Skip to main content

The Globe and Mail

IKEA posts record profit, growing market share

IKEA chief executive officer Mikael Ohlsson.

YVES LOGGHE/AP/YVES LOGGHE/AP

Sweden's IKEA AB, the world's biggest furniture retailer, on Friday posted a record profit for the fiscal 2010-11 year on the back of growing sales and a bigger share in almost all of its markets.

Profit at the privately-held Swedish firm, known the world over for low-price, self-assembly, flat-packed furniture, rose 10.3 per cent to €2.97-billion ($3.89-billion) in the year to last August.

Revenue grew 6.9 per cent to a record €25.17-billion, with existing stores accounting for 2.7 per cent of sales growth.

Story continues below advertisement

"We have gained market share in more or less all markets," IKEA chief executive officer Mikael Ohlsson said.

"Despite price increases for many raw materials, we have lowered prices to our customers by 2.6 per cent, while the quality of our products has improved."

Soren Hansen, vice-president for the group, said sales grew in almost all countries, with the biggest gains seen in Russia, China and Poland.

In 2009-10, profit was up 6 per cent to €2.69-billion, while revenue was up 8 per cent to a record €23.5-billion with existing stores accounting for 2.4 per cent of sales growth.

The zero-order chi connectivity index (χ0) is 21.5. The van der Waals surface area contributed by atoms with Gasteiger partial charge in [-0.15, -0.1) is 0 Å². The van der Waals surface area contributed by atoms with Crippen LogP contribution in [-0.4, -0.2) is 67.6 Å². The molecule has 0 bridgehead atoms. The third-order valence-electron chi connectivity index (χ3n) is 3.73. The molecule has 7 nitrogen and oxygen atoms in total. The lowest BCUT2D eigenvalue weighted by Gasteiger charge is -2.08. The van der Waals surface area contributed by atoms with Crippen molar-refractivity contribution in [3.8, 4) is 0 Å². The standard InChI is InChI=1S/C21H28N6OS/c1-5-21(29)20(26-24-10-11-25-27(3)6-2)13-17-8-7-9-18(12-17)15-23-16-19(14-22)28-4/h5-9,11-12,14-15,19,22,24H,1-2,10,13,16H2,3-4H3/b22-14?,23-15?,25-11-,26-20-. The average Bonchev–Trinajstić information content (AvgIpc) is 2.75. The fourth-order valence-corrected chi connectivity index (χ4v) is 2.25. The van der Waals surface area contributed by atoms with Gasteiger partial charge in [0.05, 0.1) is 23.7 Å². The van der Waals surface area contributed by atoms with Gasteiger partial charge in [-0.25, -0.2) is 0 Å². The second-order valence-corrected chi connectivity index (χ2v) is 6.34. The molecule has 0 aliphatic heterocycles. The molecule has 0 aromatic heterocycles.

IKEA plans to invest €3-billion in stores, factories and retail centres, as well as in the expansion of its wind farms and solar power sources this year.

The firm, owned by a foundation led by founder Ingvar Kamprad, opened seven new stores in the year, fewer than the 12 stores it opened in 2009-10. As of the end of August, 2011, IKEA had 287 stores in 26 countries and 131,000 employees.

Furniture retailers have been among the hardest hit store groups as cash-strapped shoppers have cut back on discretionary areas of spending. Disposable incomes across much of Europe and the United States are being squeezed by rising prices, muted wage growth and government austerity measures.

Story continues below advertisement

IKEA says it is relatively uncyclical since its budget furniture and home accessories attract more cost-conscious consumers in tough times.

Report an error
Comments are closed

We have closed comments on this story for legal reasons. For more information on our commenting policies and how our community-based moderation works, please read our Community Guidelines and our Terms and Conditions.

Combined Shape Created with Sketch.

Combined Shape Created with Sketch.

Thank you!

You are now subscribed to the newsletter at

You can unsubscribe from this newsletter or Globe promotions at any time by clicking the link at the bottom of the newsletter, or by emailing us at privacy@globeandmail.com.